Jim James Spreads the Love in Louisville Tour Kickoff

Hometown solo gig showcases My Morning Jacket frontman's blissful mystique

Jim James performs at Brown Theatre in Louisville, Kentucky.
Stephen Cohen
Jim James performs at Brown Theatre in Louisville, Kentucky.
By |

As ominous blue lights darted through the expanses of Louisville's ornate Brown Theatre, Jim James and his four-piece band strode onstage to a murky synth drone. James, dressed in a dapper chocolate-brown suit, carried the awkward glow of a man picking up his prom date 15 years too late.

He smiled giddily, bowing in a silent "Namaste" pose as he surveyed the sold-out crowd, his bandmates nestling into the psychedelic grooves of "State of the Art (A.E.I.O.U.)," the opening track from his solo debut, Regions of Light and Sound of God. Leading a spirited crowd chant, James glided across the stage like a clumsy white version of James Brown, as the track spiraled to a dizzying guitar solo climax.

Q&A: Jim James on His Solo Debut

It was a mesmerizing start to a criticial show. Both the kickoff date for his first solo tour and a homecoming gig for a proud Louisville native, the evening was an artful celebration of the My Morning Jacket frontman's singular mystique.

The set list was split into two distinct halves: first, the tight-knit quintet (including keyboardist/guitarist Kevin Ratterman and drummer Dave Givan, James' childhood friend and former bandmate) ran through Regions of Light sequentially, in its entirety. That was followed by a potpourri mini-set that surveyed the rest of James' career – a couple tracks from his main band and a handful from his assorted collaborations (including the quasi-indie-supergroup Monsters of Folk). Unless you actually sit down and analyze the sprawl, it's easy to get lost in just how eclectic his music truly is, ranging from big-reverb Southern rock to freaky art-funk to emotive acoustic balladry.

But that unpredictability is part of what makes James so fascinatingly brilliant. And he's equally absurd as a stage presence: part hippie camp counselor, part hard-rock god, part nerdy youth pastor. He rips a guitar solo like a metal dude, frequently sings in a cartoonish R&B falsetto, curses like a sailor and offers a sincere "God bless you" after every other sentence. And James' larger-than-life musical personality is mirrored in the myriad faces at his shows: ditzy sorority girls, drunk frat boys, folded-arm hipsters, middle-aged record junkies. These people worship James with a reverence reserved for only the greatest of rock stars, belting along with every extended vocal blast, giggling at all of his goofy stage tics (the big-hair swirls of headbanging, the lovably corny hand jives). For these folks, the Jim James experience is a rite of passage: Before the show, outside in the Will Call line, one bearded hipster passed around a communal brown bag of backwashed booze like church communion.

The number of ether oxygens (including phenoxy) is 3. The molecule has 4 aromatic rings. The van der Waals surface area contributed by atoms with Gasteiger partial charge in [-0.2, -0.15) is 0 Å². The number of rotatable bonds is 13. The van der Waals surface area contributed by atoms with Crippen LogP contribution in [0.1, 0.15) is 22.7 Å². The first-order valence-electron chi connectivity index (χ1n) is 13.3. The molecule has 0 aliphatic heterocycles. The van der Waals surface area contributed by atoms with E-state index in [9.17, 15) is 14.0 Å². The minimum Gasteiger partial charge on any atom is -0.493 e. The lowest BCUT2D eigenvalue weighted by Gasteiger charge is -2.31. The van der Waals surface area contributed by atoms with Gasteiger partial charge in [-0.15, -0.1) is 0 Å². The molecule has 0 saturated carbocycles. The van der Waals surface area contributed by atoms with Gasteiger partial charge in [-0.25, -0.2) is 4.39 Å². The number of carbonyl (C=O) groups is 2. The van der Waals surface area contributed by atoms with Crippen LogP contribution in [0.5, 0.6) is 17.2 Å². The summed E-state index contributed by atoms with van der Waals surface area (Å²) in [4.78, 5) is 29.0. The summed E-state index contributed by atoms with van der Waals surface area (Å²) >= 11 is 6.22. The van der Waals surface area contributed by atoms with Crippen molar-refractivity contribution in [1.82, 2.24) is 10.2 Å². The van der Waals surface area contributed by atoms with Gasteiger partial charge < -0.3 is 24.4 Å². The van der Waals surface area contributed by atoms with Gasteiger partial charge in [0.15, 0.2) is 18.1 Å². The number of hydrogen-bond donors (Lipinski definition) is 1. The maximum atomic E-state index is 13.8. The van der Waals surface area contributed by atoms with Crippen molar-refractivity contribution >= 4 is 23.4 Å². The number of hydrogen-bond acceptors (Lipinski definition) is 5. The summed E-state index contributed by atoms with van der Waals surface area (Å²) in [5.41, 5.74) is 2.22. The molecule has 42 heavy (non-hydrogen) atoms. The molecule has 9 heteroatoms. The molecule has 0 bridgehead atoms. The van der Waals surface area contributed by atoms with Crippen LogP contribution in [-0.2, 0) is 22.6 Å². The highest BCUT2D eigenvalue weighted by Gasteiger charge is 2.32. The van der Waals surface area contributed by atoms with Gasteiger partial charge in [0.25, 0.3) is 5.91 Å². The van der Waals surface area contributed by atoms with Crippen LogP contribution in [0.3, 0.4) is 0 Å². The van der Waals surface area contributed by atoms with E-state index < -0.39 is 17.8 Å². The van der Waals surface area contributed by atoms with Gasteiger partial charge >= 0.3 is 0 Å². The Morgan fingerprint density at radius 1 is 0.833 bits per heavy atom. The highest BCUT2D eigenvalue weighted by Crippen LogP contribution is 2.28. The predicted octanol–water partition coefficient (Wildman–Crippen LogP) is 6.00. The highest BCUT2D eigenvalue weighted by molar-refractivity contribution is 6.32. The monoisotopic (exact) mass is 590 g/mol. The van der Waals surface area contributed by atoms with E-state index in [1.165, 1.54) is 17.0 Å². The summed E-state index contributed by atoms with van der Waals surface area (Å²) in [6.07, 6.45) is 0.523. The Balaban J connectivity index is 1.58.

Jim James performs at Brown Theatre in Louisville, Kentucky.
Jim James performs at Brown Theatre in Louisville, Kentucky. (Photo: Stephen Cohen)

On record, James is one of rock music's most powerful singers and one of its most fearless sonic architects. But his songs with My Morning Jacket tend to bloom even more masterfully onstage, his band adding elastic solos and propulsive energy. Unsurprisingly, Regions of Light (recorded and played mostly by James himself) was transformed into something far more visceral and majestic. Givan's Bonham-esque pounding brought out the hip-hop heart in "Know Til Now"; the soulful "Of the Mother Again" was extended into a jazzy workout. On album, "God's Love to Deliver" is a concise, acoustic-based meditation on human equality; onstage, it became a chaotic behemoth, climaxing with 10 minutes of crawling grooves and distorted guitar seizures, with James offering one of several unexpected sax solos.

One of the evening's most arresting moments came toward the end of the first set. "All Is Forgiven" was an eerie art-rock exorcism, ending in a glitchy electronic spasm. Another came during the second set, just before the electro-soul sprawl of "Dear God." After engaging in some hometown banter about the city's recent NCAA tournament basketball win ("Flyin' high after a sweet fuckin' victory from the Cards!"), he called to mind the tragic bombings at this week's Boston Marathon, leading the crowd in a chilling moment of silence.

"God bless you all," James shouted moments later, basking in the radiance. "Spread the love, live the love!" In typical Jim James style, that mission was very much accomplished.